This insightful post about the Inner Critic was written by guest author Sue Macrae. The original appeared on her blog where she shared her journey. I’ve reprinted here with her permission.
I’m gearing up to undertake the National November Novel Writing (NaNoWriMo) challenge. That has me thinking of the specter I will deal with as I churn out my 1500-2000 words/day—the Inner Critic.
There’s an abundance of articles out there written about dealing with the Inner Critic. Too many to read, but I’m sure all full of good general advice.
For me, I am convinced self-compassion is key to silencing this intrusive presence. We need to learn to care for ourselves, because believe it or not, the Inner Critic doesn’t believe we’re up to the task. It sees itself as the guardian of our well-being, the protector of our self-interests, especially when we undertake something it deems crazy or unconventional that pushes against the boundaries of our comfort zone, like nurturing our creativity and believing in ourselves.
The Inner Critic wants us to be perfect so others will approve of us. It instills in us a fear of the consequences of our creative endeavors, never mentioning the rewards feeding our creativity holds for us. It’s too risky, and the Inner Critic assures us we’re just not built to take risks. Yet we take a greater risk with our overall health when we deny who we are, dismiss our dreams and stay mired in situations only meant to be stepping stones on the journey toward our souls’ calling.
Allowing ourselves to grow and experience the pain of that growth is part of self-compassion. I always think of the caterpillar as it encloses itself into its cocoon. It has no other choice but to answer the call to enter this secret and solitary place. This is where its old self will dissolve before solidifying again into the winged beauty that was always its destiny. The lucky creature has no Inner Critic insisting it was always meant to crawl around as a caterpillar and never flutter among the summer flowers as a butterfly.
Creativity requires the courage to let go of certainties. Erich Fromm
Our Inner Critic, our protector?
The Inner Critic wants to spare us the pain of this metamorphosis. It doesn’t believe we have the chutzpah to undergo any radical life changes, the strength to embrace what we were born to be or the endurance to pursue our true calling. It demands we appreciate its duty to protect us from the “danger” of our destiny.
I have an uneasy truce with my Inner Critic. I’ve tried to run from it, but wherever I ran, there it was waiting, wagging its finger and reciting the list of my shortcomings as proof I will never be where I want to be or what I aspire to become—a storyteller. Now I accept its presence, acknowledge it, then I write anyway. I let it drone on as I write through it, around it, over it, under it, determined not to stop for it. The more I press on with the creative process, the deeper into the creative zone I can get, the more its voice takes on the adult garble of a Charlie Brown cartoon.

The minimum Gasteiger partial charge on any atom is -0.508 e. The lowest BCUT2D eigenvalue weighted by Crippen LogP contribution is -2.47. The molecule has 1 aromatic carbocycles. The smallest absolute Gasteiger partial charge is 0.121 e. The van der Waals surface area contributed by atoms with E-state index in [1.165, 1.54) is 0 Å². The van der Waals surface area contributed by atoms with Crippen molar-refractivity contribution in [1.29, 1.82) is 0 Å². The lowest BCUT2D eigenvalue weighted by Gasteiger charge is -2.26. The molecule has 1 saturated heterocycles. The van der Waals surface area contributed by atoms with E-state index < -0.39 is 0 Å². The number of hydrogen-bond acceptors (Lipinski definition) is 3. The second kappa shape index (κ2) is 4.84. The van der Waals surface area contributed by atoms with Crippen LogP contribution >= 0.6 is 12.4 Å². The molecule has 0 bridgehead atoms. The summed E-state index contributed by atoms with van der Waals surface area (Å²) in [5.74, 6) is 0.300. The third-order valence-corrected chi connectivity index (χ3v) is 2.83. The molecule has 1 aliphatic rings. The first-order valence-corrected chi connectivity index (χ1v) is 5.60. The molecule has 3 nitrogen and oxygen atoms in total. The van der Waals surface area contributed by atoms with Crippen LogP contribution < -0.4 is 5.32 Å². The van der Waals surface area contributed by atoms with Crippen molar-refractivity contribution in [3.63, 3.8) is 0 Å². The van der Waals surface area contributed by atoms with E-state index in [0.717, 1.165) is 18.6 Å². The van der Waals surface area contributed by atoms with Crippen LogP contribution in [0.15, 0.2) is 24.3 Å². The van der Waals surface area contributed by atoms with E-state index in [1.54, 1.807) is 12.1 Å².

Don’t wait for perfection
An essential aspect of creativity is not being afraid to fail. Edwin Land
I also get a lot of satisfaction thumbing my nose at it by doing the opposite of whatever it advises. For example, I like to take pictures. When I am hiking my eyes are always roving over the landscape for unusual rock formations, color and light patterns. I’ll snap a picture of whatever snags my interest. Many times this means ignoring The Voice that loves to sigh and sniff, “Really, you think that’s a good picture, hon? Who on earth but you would think that?” That’s my cue to snap, snap, snap. It’s led to some interesting photos I would have lost if I had listened to the Inner Critic and kept my cellphone in my pocket. In indulging my photography interest, I’ve learned the Inner Critic considers no time as the right time to do anything creative.
Don’t wait for the perfect moment or the perfect story. Just begin. The Inner Critic applauds when we procrastinate. The more we put things off, the more things stay the same and the less likely we are to undertake the creative project that once energized us with possibility. We’re also more apt to become a believer in the narrative we can’t do it because we were never meant do it. “Those sort of accomplishments are intended for other people anyway,” our Inner Critic assures us.
Ignore its advice and start your creative journey!
And don’t forget our creative ally
The Inner Critic is persistent. Show it the door, and it will crawl back through a window to continue its desperate backtalk. Remember, our self-confidence is a threat to its existence.
However, I have an ally. We all do. It’s called the Inner Guide, the positive side of the creative force. Some may refer to it as creative intuition. If we listen to this objective and wise voice, we can counteract the damage of the Inner Critic’s negative narrative. The Inner Guide will step in and fact check the propaganda being hurled at us by the Inner Critic. It is ready to offer us the truth of who we are now and who we can be if we believe in ourselves. It supports us.
The Inner Guide’s other job is to keep us centered and on our life’s path. If we wander or become distracted, this is the voice that will serve as the focal point to finding our way back to our life’s purpose. It will grab the compass from the Inner Critic and toss it back to us. Sometimes its calm guidance gets drowned out by the Inner Critic’s loud whining, but it’s always there if we learn to listen to what’s beyond the negativity. The more we listen to it, the more recognizable and stronger it becomes.
Right now the Inner Guide is telling me a caterpillar can’t ignore its destiny and neither can I.
Sue MacRae is a writer of eclectic fiction, a genealogy researcher, lover of Scottish Gaelic and the Hebrides.